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Taken from Metroactive Music (March 24, 2004)

Are You Exspearienced?

Michael Franti and Ziggy Marley unite to form the flat-out healthiest tour this world has ever seen

by Mike Connor

Michael Franti
If You Want to Defeat Your Enemy, Sing His Song: These days Michael Franti is less about anger and more about activism.
He was once considered as angry as activist/songwriters come, but "angry" is no longer the adjective that best characterizes Michael Franti.

Bay Area residents in particular now know Franti as the leading figure in Spearhead, the funk/soul/hip-hop/rock outfit with the ever-positive message--or as creator of the annual "9/11 Power to the Peaceful" festival that draws tens of thousands of people to Golden Gate Park every year to revel in peace, love and like-minded activism.

Now, on tour with Ziggy Marley, Franti's yoga teachers help members of both bands work out their road kinks while helping them to balance their minds, bodies and souls amid a hectic schedule of touring and activism.

"Everyday I set an intention before I practice," says Franti by phone from Minneapolis, "so I'm clearer in my focus of what I want to be doing and contributing to the world right now, and I really want to be the best communicator of peace and social justice and environmental justice that I can be. My yoga practice is part of me becoming that communicator."

Indeed, a line from the ironically titled "Bomb the World" captures in one sentence what peaceniks have been chanting about for years--"We can bomb the world to pieces," sings Franti, "but we can't bomb it into peace." A typical Spearhead "exSpearience," as the concerts are called by fans, often involves freaky costumed stilt-walkers weaving through the crowd while Franti & Co. chant lines like "all the freaky people make the beauty of the world," inviting the misfits to celebrate themselves with funky, booty-shaking abandon.

Franti's gigs weren't always like this.

Anger Management

His earlier work with the Beatnigs back in '87 combined angry poetry with punk-inspired industrial percussion. Their politics were more Malcom X than MLK--about as angry and radical as they could get without going the way of the gun-toting gangsta rappers taking over hip-hop at the time. Franti delivered his opus in '91 with the Disposable Heroes of Hip Hoprisy. The album, Hypocrisy Is the Greatest Luxury, still stands out as a heroically subversive and forward-thinking criticism of all the big liberal issues of the time, as well as the racism, misogyny and homophobia rampant in hip-hop culture.

Toward the end of the group's run, Franti worked with the infamous beat writer William S. Burroughs, a collaboration he remembers fondly.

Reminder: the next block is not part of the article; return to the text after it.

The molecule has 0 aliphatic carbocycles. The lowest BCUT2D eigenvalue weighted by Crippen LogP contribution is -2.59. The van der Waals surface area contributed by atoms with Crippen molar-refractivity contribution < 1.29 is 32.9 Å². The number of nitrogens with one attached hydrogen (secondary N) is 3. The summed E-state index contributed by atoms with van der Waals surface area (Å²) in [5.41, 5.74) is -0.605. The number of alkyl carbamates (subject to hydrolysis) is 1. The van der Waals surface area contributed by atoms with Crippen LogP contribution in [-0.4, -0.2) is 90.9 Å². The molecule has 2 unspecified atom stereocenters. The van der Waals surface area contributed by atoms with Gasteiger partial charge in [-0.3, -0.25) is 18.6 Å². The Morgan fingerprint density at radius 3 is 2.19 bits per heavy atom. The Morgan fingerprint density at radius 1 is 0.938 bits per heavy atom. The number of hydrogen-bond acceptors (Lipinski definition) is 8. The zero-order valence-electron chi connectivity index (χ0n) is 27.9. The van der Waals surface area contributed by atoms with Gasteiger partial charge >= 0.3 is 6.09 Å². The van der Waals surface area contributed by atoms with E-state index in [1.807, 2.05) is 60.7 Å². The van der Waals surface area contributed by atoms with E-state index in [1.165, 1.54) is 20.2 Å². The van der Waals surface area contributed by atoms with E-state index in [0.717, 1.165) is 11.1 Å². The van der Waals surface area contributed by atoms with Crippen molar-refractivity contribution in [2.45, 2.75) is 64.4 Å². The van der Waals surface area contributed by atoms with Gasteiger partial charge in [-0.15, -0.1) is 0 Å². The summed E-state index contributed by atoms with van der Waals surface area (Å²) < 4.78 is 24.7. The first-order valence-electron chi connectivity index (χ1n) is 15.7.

"The stuff I did with Burroughs," says Franti, "like, as each year passes since I did it and since William died, I realize more and more how unique and special it was. When I talked to him about hip-hop and sampling, which was really big in the news at that time, he said that sampling is just what he had always done using his cut and paste technique of writing."

Hip-hop has certainly come a long way since then, but ultimately the genre is just one tool among many in Franti's musical bag of tricks. In contrast to the dark and sometimes threatening tone of the Beatnigs and Disposable Heroes projects, Spearhead's latest album, Everyone Deserves Music, is relentlessly hopeful in its message, with a sunny, funky, Sly and the Family Stone vibe throughout. A line in the title track sums up just how far Franti--Christ-like--is reaching out these days: "Even our worst enemies, Lord," he sings in the triumphant upper-register of his otherwise rich baritone voice, "they deserve music!"

"When I started making music," says Franti, "I felt powerless--I was angry about the world and I felt like there was nothing that I could do to change it, except to scream as loud as I could and express my anger. As I've grown as a person and as an artist, I've gotten deeply involved in the issues that I talk about."

Essentially, he's put his activism where his mouth is, and the more he got involved, the less powerless he felt. And as a consequence, his music changed.

"I didn't just want to write songs anymore that were pissed off," Franti says, "I wanted to write songs that would help me and other people like myself to keep going with the work that we do. I travel everyday around the world, and people say, 'Man, I feel so frustrated by what's happening in the world,' and I want to make people feel excited and inspired and motivated to keep going."


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